On the brink of 50, legendary Rufus Wainwright’s music genre is hard to pin down. But one thing’s certain: he’s got lots of friends, family, and fans, all in full display at his birthday concert bash last night to benefit Montauk’s historic lighthouse, now turned 227 years old. Maintaining this edifice takes more than a village, and from the looks of the sloped grounds outside, everyone was pitching in.
The same could be said of the performances, featuring Tig Notaro, Katie Couric, Jimmy Fallon, Jenni Muldaur, Laurie Anderson, Chris Stills, Chaim Tannenbaum, G. E. Smith, Wainwright sisters Martha and Lucy, daughter Viva, and more. Hosting or just hanging around for the first-rate music were Liev Schreiber, Ross Bleckner, Bruce Weber and Nan Bush, Peggy Siegal, Christie Brinkley and Cynthia Nixon. Many spirits hung around too: many of Rufus’ mom Kate McGarrigle’s songs were sung, Laurie Anderson performed a song by Lou Reed about how to see in the dark.
Wainwright started off the generous three-hour concert with Irving Berlin’s “How Much Do I Love You?” Who knew that Berlin actually spent time in Montauk? Wainwright does the American songbook, folk, jazz, rock with ease. Everyone waits to hear Rufus’ cover of Leonard Cohen’s “Hallelujah,” which he dedicated to the artist Eric Freeman who recently died and who is scheduled to have an exhibition at Guild Hall in the coming year. After a duet on Neil Young’s “Harvest Moon,” Rufus congratulated Chris Stills on his marriage to Stacy. They had just flown in from the Vineyard for the occasion. I am still not over G. E. Smith’s guitar solo on “Memory Motel.” And Amber Martin led everyone in a rousing version of Jackie Wilson’s “(Your Love Keeps Lifting Me) Higher and Higher.”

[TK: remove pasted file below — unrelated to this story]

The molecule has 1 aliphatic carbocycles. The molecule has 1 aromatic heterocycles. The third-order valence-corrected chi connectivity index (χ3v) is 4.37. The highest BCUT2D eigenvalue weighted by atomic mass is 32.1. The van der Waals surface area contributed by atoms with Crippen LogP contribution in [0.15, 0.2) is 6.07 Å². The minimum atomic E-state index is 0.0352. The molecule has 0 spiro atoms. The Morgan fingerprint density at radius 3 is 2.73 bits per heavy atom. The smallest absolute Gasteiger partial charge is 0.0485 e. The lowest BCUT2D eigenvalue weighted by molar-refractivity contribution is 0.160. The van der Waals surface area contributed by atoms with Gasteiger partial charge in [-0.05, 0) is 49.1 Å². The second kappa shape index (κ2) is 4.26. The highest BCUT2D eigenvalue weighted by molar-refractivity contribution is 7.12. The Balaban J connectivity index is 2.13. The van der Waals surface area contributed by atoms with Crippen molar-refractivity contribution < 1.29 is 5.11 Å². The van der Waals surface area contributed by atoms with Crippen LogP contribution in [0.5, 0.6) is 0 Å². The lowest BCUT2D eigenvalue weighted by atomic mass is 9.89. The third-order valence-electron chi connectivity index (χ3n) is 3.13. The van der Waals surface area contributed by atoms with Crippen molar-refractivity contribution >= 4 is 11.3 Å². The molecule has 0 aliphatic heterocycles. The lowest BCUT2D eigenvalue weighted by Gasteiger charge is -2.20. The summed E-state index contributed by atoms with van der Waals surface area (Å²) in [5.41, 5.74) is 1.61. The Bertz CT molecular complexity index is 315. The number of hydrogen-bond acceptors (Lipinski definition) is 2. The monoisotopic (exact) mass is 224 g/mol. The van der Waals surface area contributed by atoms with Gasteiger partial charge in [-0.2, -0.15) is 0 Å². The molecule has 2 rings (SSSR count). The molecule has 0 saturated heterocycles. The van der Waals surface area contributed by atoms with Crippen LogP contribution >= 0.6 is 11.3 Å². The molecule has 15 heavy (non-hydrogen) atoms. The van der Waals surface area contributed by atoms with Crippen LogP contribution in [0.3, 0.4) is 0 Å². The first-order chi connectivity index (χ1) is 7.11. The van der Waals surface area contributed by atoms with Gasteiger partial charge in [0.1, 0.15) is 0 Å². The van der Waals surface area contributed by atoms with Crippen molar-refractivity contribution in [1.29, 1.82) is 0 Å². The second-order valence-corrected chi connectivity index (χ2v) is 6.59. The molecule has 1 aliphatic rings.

Paul Simon, who like Rufus, has a long history in Montauk, could not attend, but was remembered anyway. Back in the day, his were the chops behind a series of yearly concerts near the lighthouse at the ranch with the likes of The Eagles and James Brown. For ambiance, the East End’s landscape was extraordinary under the night sky it was “the end!” but just of Long Island. Not for nothing, the night was called, “50 is not the end.”
That came later at Ruschmeyer’s where the party, shared with his husband Jorn Weibrodt, continued with cake.
photos 2023 by Regina Weinreich for Showbiz411.com